Since AWS released CloudWatch Logs and allowed for automated streaming of CloudTrail events into CloudWatch, monitoring API usage with CloudWatch metrics and alerts has become increasingly popular. It’s incredibly easy to set up and add custom alerts on almost any API event. But is it actually going to notify you when an unauthorized person gains access?


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Before CloudWatch was able to get and parse CloudTrail logs, if you wanted to monitor you API requests, you had to create an AWS Lambda function which would do it for you. CloudTrail would put a file in S3, that would trigger your Lambda, which would analyze the file and did whatever you wanted when it found something of interest (send a message to SNS, perhaps?).

With streaming CloudWatch Logs, you can get similar functionality without writing a single line of code, simply by following a step-by-step guide in the Console. There’s even a CloudFormation stack which will create a set of alarms for most common events that may be of interest – like change in security groups, large instance being launched, etc.

But, is CloudTrail with CloudWatch an effective security tool on its own? The biggest limitation of CloudTrail is that it’s not real-time. This can be understood, as having every API call logged immediately to multiple streams would be back-breaking. So the calls are gathered, typically within 15 minutes of the call and sent to an S3 bucket in intervals of 5 minutes. The files are parsed into CloudWatch, metrics are calculated and alarms can be triggered within 5 minutes. All that can add up to 25 minutes between the API call being made and the notification being sent. Is it possible that during this delay, an unauthorized person who gained access to your account may be able to disable the alarm or alter the notification?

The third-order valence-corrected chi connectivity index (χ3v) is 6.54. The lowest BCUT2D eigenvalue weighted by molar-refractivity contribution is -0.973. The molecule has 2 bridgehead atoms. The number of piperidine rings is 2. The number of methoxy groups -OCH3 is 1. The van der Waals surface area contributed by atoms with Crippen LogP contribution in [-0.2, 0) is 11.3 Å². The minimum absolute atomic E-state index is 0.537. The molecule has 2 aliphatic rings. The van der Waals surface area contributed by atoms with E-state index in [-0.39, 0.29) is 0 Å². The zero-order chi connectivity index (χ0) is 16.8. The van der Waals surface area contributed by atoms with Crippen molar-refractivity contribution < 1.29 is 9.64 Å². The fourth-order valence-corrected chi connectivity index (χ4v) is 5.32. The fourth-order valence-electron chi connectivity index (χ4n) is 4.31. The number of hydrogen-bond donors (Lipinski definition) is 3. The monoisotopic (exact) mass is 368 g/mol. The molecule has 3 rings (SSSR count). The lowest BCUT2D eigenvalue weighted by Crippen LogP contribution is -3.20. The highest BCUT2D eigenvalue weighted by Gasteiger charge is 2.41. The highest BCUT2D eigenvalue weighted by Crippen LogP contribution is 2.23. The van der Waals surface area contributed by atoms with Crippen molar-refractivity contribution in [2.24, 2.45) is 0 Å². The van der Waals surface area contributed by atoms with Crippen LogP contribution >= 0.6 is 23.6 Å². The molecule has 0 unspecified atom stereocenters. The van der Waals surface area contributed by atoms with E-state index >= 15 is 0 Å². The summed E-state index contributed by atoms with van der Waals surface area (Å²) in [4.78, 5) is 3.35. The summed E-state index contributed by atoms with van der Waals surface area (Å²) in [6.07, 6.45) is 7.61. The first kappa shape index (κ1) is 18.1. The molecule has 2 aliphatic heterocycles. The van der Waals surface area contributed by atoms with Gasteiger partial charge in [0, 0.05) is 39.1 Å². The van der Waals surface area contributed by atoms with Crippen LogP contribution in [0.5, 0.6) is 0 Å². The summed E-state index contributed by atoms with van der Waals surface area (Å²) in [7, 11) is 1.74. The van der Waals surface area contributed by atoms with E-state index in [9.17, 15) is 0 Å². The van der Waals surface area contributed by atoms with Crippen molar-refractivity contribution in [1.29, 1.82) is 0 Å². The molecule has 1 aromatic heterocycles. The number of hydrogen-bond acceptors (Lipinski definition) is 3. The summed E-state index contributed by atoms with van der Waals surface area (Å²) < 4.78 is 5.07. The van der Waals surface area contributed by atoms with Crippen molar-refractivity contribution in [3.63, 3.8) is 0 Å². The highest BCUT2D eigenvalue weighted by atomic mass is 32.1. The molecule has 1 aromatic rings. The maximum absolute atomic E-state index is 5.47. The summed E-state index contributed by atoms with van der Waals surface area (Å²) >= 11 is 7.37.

That’s a combined CloudTrail and CloudWatch limitation. But it’s not the only asterisk you’ll find about this pair. CloudWatch Logs limit the size of one event that it can ingest. That means, if an API call recorded by CloudTrail is larger than 256KB, it will not be accepted by CloudWatch and therefore will not trigger any alarms. AWS documentation points out that to reach this limit, you’d have to make an API call to RunInstances for 500 instances. But surely there are other, more common API calls that can reach this limit. Or maybe an unauthorized person can send a malicious call that will reach this limit and not be recorded?

All things considered, monitoring CloudTrail with CloudWatch can be useful. But I would not advise for it to be the only security monitoring for your AWS account and infrastructure.

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